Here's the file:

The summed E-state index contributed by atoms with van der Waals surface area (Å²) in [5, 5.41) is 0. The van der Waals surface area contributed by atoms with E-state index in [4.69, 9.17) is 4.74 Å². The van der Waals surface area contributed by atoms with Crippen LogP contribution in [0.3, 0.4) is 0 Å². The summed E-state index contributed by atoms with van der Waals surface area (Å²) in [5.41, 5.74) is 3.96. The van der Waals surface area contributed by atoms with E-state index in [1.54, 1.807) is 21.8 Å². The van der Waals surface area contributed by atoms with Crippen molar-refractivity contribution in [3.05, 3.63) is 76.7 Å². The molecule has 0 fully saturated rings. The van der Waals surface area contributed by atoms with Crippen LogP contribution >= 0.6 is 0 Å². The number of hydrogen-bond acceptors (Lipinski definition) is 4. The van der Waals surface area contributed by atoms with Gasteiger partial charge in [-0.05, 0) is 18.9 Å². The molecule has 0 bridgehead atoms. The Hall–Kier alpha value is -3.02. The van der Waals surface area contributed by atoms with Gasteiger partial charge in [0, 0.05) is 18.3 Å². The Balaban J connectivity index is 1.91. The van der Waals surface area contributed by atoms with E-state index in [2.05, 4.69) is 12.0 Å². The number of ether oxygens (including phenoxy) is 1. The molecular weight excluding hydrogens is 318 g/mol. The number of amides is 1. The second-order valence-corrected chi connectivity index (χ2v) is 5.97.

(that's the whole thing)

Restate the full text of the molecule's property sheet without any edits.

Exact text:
The summed E-state index contributed by atoms with van der Waals surface area (Å²) in [5, 5.41) is 0. The van der Waals surface area contributed by atoms with E-state index in [4.69, 9.17) is 4.74 Å². The van der Waals surface area contributed by atoms with Crippen LogP contribution in [0.3, 0.4) is 0 Å². The summed E-state index contributed by atoms with van der Waals surface area (Å²) in [5.41, 5.74) is 3.96. The van der Waals surface area contributed by atoms with E-state index in [1.54, 1.807) is 21.8 Å². The van der Waals surface area contributed by atoms with Crippen molar-refractivity contribution in [3.05, 3.63) is 76.7 Å². The molecule has 0 fully saturated rings. The van der Waals surface area contributed by atoms with Crippen LogP contribution >= 0.6 is 0 Å². The number of hydrogen-bond acceptors (Lipinski definition) is 4. The van der Waals surface area contributed by atoms with Gasteiger partial charge in [-0.05, 0) is 18.9 Å². The molecule has 0 bridgehead atoms. The Hall–Kier alpha value is -3.02. The van der Waals surface area contributed by atoms with Gasteiger partial charge in [0, 0.05) is 18.3 Å². The Balaban J connectivity index is 1.91. The van der Waals surface area contributed by atoms with E-state index in [2.05, 4.69) is 12.0 Å². The number of ether oxygens (including phenoxy) is 1. The molecular weight excluding hydrogens is 318 g/mol. The number of amides is 1. The second-order valence-corrected chi connectivity index (χ2v) is 5.97.